This post originally appeared as an op-ed in South Florida Sun-Sentinel.

Some 2.5 million Floridians know the feeling of walking into a United States immigration office with anticipation: the shiny halls, nerves running high and a mix of emotions in the air. Those who are there for the first time are hoping to have their right to live in this country recognized. Others are finalizing their journey, taking the last crucial step toward citizenship.

Those reading this who are not familiar with the process might be surprised to learn that becoming a naturalized citizen — aside from waiting several years and paying a hefty fee — requires first taking an oral, written, literacy and civics exam.

For me, this was the exam of a lifetime. My close friends knew how much I prepared for it. I carried around my study booklet and handmade flashcards everywhere, and even quizzed people who crossed my path on American government, history and geography. Unwittingly, these impromptu quizzes sparked many conversations with colleagues and friends on the meaning of American citizenship.

Finally becoming a citizen meant keeping my family together for good. To some, it means a shot at a dream job, serving this country or a greater guarantee of access to an American education. To others, a final promise of stability as well as safety from persecution for simply being who they are in the country where they happened, through no choice of their own, to be born.

In the U.S. last year, there were 834,000 newly naturalized citizens, yet, only half of eligible naturalized voters are registered to vote in the upcoming election. In Florida, where one in five residents are foreign-born, we had 95,975 newly naturalized citizens in 2018. Last year, 880,000 legal permanent residents in Florida were eligible to naturalize, but for one reason or another were unable to complete the citizenship process and register to vote.

As Florida’s immigrant community continues to grow, so should our impact at the ballot box. Becoming a citizen also meant becoming a voice for those in my community who cannot speak up, or fear speaking up. Walking into a voting booth for the first time was a foreign and exhilarating experience. It was a unique opportunity to affirm my values and be a voice for those like my mother who are still on a path to citizenship but not yet able to cast a vote in this country. It was also an opportunity to reaffirm my belief in the potential of this country, despite the atrocities happening around us.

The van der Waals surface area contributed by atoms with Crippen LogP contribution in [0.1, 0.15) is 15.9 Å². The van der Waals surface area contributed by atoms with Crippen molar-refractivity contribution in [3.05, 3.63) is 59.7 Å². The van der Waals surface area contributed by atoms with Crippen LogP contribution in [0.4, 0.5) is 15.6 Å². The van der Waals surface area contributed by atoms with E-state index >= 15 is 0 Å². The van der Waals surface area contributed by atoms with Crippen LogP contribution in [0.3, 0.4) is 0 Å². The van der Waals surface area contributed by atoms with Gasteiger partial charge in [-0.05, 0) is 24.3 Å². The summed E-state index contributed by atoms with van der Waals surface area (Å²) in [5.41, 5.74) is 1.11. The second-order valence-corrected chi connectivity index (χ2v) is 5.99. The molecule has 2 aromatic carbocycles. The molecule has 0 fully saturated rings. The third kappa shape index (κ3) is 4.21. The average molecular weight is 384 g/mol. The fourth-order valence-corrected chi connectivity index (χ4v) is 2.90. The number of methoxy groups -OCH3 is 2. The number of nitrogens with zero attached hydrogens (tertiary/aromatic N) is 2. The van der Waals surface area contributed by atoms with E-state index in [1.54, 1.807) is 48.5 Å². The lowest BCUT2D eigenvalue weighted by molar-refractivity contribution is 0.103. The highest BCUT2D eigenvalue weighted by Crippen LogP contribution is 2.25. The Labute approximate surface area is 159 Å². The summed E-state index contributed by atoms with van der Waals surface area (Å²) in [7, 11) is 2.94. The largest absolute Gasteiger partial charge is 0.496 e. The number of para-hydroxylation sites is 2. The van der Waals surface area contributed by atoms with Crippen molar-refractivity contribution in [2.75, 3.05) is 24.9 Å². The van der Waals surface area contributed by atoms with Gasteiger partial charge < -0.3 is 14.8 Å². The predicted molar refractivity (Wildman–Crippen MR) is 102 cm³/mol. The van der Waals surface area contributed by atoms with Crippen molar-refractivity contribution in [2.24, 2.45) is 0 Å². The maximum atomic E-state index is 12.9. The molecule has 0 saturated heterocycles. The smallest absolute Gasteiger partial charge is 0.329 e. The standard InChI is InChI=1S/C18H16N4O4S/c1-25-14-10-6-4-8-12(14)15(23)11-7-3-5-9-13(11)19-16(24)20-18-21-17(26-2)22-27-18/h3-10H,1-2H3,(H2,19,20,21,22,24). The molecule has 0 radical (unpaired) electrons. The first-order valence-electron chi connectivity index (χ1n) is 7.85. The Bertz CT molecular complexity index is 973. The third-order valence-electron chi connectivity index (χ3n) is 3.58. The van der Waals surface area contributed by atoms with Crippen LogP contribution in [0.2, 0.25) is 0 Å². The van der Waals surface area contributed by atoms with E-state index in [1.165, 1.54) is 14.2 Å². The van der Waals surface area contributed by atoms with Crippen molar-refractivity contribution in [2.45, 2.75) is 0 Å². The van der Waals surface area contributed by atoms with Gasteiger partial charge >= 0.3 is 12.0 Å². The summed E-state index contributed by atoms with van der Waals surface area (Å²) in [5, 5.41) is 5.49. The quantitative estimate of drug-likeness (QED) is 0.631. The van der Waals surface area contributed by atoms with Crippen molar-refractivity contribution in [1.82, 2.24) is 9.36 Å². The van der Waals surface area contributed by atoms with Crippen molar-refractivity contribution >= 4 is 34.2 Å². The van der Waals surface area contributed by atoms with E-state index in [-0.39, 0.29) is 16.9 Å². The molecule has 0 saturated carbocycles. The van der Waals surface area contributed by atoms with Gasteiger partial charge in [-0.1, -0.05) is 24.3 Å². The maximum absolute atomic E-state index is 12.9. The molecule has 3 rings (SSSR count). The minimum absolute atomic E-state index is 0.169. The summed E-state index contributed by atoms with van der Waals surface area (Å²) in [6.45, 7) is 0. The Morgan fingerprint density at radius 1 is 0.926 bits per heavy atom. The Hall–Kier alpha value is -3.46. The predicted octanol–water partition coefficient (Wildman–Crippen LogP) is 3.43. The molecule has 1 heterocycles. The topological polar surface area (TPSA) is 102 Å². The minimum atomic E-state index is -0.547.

As a new citizen, I feel a responsibility to also speak for the 10-12 million people who live among us and are still holding on for a chance to feel like they fully belong, and are valued for the contributions they are already making to our country. I feel a duty to be a voice for the many people whose citizenship process was unfairly delayed these past three years and whose eligibility to vote will not be granted in this crucial election.

By choosing to vote, you are expressing the values that matter to you and are taking charge of how policies will affect you and your community. Locally, your elected officials will make decisions that affect access to transportation, the quality of education, the distribution of local funds and how we police Black and brown communities. Nationally, our elected officials have the power to decide on our country’s COVID-19 response, the strength and direction of our economy, immigration policies like the detention and separation of children and families, access to quality healthcare and the equitable treatment and inclusion of historically marginalized communities. These issues affect us all, and the choices citizens like you make will impact our daily lives.

I challenge you, my fellow new citizens, to register to vote, and get out and vote as early as possible. Advocate for what you believe is best for you and your community and give a voice to your family, your friends and your coworkers, who are still dreaming of one day becoming citizens. You have the power to make a difference. Our democracy depends on it.

The deadline to register to vote is Oct. 5. Visit